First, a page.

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Net Zero Must Mean Business

For too long, there was no consensus on what a serious corporate net-zero strategy would actually look like in practice. But, thanks to a recently launched set of common standards, businesses will no longer have any excuse for falling short of their publicly stated commitments.

COPENHAGEN – The world is awash in net-zero emissions targets. A growing number of countries, regions, cities, and companies have announced that they will adjust their growth strategies to align with the Paris climate agreement’s goal of keeping global temperatures within 1.5° Celsius of pre-industrial levels. By the end of 2021, roughly 90% of global GDP was covered by some type of net-zero pledge, including those made by more than 680 of the world’s largest corporations.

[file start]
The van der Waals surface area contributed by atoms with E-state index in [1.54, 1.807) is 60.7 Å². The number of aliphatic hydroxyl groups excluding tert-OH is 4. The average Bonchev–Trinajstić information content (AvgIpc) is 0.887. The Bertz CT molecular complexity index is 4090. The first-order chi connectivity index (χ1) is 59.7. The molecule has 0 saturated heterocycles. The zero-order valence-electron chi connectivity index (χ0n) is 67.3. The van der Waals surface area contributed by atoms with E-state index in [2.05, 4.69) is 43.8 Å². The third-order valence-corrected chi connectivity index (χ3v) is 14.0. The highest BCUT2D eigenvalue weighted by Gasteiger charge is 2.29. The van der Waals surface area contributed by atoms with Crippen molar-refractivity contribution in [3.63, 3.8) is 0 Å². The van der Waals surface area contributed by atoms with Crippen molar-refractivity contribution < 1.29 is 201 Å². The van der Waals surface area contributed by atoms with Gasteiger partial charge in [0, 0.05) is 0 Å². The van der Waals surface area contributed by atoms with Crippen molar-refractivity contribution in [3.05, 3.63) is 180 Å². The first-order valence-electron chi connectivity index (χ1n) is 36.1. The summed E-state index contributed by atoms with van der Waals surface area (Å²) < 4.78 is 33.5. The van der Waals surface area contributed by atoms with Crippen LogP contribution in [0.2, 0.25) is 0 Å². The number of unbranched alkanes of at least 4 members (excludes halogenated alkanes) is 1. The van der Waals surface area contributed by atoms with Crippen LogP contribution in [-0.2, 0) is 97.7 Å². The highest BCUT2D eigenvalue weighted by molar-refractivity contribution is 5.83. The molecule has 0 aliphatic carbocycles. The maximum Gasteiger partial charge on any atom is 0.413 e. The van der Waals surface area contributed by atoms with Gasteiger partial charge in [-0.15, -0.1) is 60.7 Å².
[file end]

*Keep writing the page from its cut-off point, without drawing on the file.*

Yet despite this boom in new commitments, real action from businesses is lagging, because we have long lacked a common, science-based understanding of what a corporate net-zero strategy entails. Far too many corporate net-zero pledges fail to account properly for all the relevant greenhouse gases (GHGs). Many also lack a clear mid-century target date, do not encompass their products’ full value chain, and do not reflect the urgency of cutting emissions significantly by 2030. Worse, many rely far too heavily on offsetting their emissions by purchasing credits generated from carbon-abatement and -removal projects elsewhere.

No wonder UN Secretary-General António Guterres thinks there is “a deficit of credibility and a surplus of confusion over emissions reductions and net-zero targets.” Fortunately, with the recent launch of the Science Based Targets initiative’s (SBTi) Corporate Net-Zero Standard, we now have a framework to show companies how to align their climate plans with the science.

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